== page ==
UNTITLED (street with boy and dog), 1999
Digital print from black and white photograph, unique
19.5 x 24 inches
WOMAN JUMPING OUT OF CAKE, 1970s
8 x 11 inches
"This book (Suburbia) is about my friends and the world I live in. In the Fall of 1968, I began working as a photographer for the Livermore (California) INDEPENDENT. My daily routine took me into the homes of hundreds of families and into contact with the social life of three suburban communities.
The people I met enjoy the life-style of the suburbs. They have realized the American Dream. They are proud to be home owners and to have achieved material success.
To me, nothing seemed familiar, yet, everything was very, very familiar. At first I suffered from culture shock. I wanted to photograph everything, thousands of photographs. Then slowly I began to put my thoughts and feelings together and to document Americans in Suburbia. It took two years.
The photos in this book express the lives of the people I know. The comments on each photograph are what the people feel about themselves."
- Bill Owens, from Suburbia, Summer 1972
Bill Owens came to prominence in the early 1970s. After graduating from California State University at Chico (1963), he began to pursue photography while serving in the Peace Corps (1964-66). Later, when working as a newspaper photographer for the Independent News in Livermore, California (1968-78), a small city 33 miles east of San Francisco, Owens was assigned the daily beat of the suburban activities of his friends and neighbors.
Owens' first book Suburbia (Straight Arrow Books, 1972) was a fascinating catalog of many of the individuals that the artist met while his camera was trained on the various yard sales, PTA meetings, church socials, and other social phenomena of his neighborhood. In Suburbia, the artist paired photographs of these plain folks with short, descriptive statements in their own words or paraphrased from interviews. The photographs have a compelling presence by themselves, but the combination of word and image runs the gamut from amusing humor to touching pathos.
After considerable and immediate success from Suburbia, the second book, Our Kind of People (Straight Arrow Books, 1974) used many of the images that Owens had collected covering fraternal organizations such as the Elks, Eagles and Rotary Club, as well as youth activities (Cub Scouts and Indian Guides), church groups and other, often quite eccentric, groups. The "Avon Bottle Collector's Club" and "The Order of the Louse" are just a few of the more curious groups profiled.
Working (I do it for the money) was published in 1976 (Simon and Schuster) as the third in the series. Here, Owens combined working portraits and touching comments from workers at a variety of occupations ranging from teachers to car salesmen (illustrated below), executives to factory workers, and prostitutes to preachers. As with Studs Terkel's book by a similar title, the comments of the workers are moving, revealing their frustrations with their jobs just as easily as their delight or satisfaction.
With these books and numerous exhibitions behind him, Owens seemed destined for success. Although Owens sold relatively few photographs during this period, the books were all hugely successful for such documentary work. Diane Arbus died in 1971, and even she had not sold great quantities of her work during her lifetime. This was the beginning of a huge new wave of interest in photography, in both book and art print forms. Still, for Owens, it was not a living.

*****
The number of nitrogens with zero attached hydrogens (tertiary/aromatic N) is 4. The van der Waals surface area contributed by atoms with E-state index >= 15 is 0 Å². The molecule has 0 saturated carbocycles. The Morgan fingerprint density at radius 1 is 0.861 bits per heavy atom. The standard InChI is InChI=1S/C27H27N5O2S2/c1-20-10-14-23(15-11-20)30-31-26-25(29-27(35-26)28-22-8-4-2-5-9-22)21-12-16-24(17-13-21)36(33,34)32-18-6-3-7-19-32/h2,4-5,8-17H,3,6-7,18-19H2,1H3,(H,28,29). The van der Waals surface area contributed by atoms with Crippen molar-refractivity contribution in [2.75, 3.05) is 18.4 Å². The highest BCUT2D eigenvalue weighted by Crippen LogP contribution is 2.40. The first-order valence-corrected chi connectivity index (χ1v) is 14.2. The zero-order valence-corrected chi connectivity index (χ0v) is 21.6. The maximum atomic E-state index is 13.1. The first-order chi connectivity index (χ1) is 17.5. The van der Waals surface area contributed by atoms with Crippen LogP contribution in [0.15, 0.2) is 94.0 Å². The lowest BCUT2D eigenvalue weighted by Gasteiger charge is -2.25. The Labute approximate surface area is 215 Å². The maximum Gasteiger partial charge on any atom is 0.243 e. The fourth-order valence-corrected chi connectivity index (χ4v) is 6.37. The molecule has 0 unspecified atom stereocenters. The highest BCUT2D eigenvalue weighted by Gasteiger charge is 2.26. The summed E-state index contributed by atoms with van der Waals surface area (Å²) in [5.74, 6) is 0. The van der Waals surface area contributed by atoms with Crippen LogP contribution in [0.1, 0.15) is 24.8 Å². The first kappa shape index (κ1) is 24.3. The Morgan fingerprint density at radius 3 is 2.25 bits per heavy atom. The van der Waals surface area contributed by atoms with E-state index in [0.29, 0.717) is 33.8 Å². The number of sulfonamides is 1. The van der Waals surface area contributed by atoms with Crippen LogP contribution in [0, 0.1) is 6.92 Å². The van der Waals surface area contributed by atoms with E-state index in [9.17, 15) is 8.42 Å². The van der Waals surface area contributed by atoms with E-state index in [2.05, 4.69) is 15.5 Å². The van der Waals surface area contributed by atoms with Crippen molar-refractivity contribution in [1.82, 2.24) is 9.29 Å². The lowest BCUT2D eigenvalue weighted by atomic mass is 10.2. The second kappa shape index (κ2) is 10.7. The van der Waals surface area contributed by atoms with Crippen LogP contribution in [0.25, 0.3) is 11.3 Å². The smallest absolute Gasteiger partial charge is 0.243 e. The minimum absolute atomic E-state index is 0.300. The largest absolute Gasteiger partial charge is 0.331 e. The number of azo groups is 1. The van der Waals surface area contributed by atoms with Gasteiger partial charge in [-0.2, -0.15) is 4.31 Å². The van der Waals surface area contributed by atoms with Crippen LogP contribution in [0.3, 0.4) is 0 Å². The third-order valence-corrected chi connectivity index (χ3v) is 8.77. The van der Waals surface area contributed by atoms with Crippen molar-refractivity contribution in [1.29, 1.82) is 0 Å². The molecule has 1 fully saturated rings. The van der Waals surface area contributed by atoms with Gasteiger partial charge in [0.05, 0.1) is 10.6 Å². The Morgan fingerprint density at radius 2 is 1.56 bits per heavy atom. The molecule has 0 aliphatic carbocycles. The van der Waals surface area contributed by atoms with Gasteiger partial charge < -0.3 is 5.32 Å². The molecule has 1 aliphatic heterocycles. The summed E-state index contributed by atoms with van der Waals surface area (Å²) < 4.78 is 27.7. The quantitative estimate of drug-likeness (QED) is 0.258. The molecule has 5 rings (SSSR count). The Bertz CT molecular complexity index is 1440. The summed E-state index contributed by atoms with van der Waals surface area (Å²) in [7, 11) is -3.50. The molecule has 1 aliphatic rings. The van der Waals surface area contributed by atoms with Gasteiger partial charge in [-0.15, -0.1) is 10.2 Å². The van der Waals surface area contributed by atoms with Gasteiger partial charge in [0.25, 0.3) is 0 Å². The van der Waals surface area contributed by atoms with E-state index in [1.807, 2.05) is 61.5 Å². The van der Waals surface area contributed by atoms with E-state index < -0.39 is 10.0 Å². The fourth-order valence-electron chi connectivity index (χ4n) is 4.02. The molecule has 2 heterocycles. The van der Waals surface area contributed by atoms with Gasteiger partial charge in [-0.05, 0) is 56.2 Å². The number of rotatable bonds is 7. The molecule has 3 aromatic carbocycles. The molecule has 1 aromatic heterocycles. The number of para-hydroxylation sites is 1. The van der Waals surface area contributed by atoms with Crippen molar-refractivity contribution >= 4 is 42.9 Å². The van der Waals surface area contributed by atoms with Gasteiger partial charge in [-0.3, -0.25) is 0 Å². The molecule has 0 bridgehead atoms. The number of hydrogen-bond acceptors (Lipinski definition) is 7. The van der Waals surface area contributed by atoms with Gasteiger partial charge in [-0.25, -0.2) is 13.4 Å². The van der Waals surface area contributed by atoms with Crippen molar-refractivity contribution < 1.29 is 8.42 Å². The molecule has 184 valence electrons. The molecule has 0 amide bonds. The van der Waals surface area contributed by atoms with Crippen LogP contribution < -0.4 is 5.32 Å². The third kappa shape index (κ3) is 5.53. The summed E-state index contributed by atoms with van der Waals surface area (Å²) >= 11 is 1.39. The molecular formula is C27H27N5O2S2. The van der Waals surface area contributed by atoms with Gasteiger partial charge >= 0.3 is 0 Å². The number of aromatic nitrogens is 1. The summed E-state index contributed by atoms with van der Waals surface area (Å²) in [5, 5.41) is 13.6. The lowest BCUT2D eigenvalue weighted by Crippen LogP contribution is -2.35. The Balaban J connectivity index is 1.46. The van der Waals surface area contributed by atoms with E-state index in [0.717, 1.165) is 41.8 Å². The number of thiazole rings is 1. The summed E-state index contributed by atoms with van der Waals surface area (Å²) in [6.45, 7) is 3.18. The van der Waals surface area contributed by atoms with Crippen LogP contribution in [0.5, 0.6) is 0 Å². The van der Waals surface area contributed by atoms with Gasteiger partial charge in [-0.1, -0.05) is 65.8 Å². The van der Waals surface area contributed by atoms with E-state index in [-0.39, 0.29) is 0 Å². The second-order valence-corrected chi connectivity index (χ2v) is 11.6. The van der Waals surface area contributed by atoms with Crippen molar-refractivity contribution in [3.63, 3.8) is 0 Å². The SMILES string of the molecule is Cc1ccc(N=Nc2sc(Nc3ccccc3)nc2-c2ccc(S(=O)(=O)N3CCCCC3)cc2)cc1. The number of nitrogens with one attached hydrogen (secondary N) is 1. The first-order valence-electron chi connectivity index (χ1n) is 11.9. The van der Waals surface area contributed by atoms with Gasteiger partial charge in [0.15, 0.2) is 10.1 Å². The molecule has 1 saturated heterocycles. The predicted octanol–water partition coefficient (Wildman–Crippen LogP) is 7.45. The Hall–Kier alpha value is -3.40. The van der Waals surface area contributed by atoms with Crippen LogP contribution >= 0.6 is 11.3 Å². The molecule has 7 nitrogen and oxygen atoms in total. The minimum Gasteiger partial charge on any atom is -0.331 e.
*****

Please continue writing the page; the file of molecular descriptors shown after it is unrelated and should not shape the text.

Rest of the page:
Although his career continued into the 1980s and 1990s with shows all over the U.S. and Europe, Owens himself withdrew from the public eye. His two children were born in 1968 and 1972 and he went through a difficult divorce from his first wife in the mid-1970s. He was feeling the pains of a career well begun but somewhat stalled at the starting gates. He continued to do freelance and contract work, even working on Newsweek's special bicentennial issue in 1976.
Bill Owens founded Buffalo Bill's Brewery in 1983, in Hayward, CA, which is where he now lives. For a while he even published two beer brewing magazines. Owens continues to take photographs. He exhibits with Howard Greenberg Gallery in New York and Robert Koch Gallery in San Francisco.
His work is included in the collections of MoMA, New York; San Francisco MoMA; Los Angeles County Museum of Art; National Museum of American Art, Washington D.C.; Bibliotheque Nationale de Paris; and MoMA, Stockholm, in addition to many others.
How the Suburbia series was made
"All the photographs in this book were taken with large format hand-held cameras; a Pentax 6x7, 2 1/4 x 2 3/4, with three focal length lenses- 55mm, 105mm and 200mm, and a Brooks Veriwide 2 1/4 x 3 1/4 which was used for most of the indoor shots. It is a super wide-angle camera.
All indoor photos were taken with a fill-in flash. Sometimes I used a regular flash unit and bounced the light off the ceiling for soft-light effect. The strobe used was a Speed Graflex bare tube. The bare tube gives a very soft, natural light effect.
The film was Tri-X, 220, rated at ASA 800. It was developed in Edwal FG-7 for around ten minutes.
- Bill Owens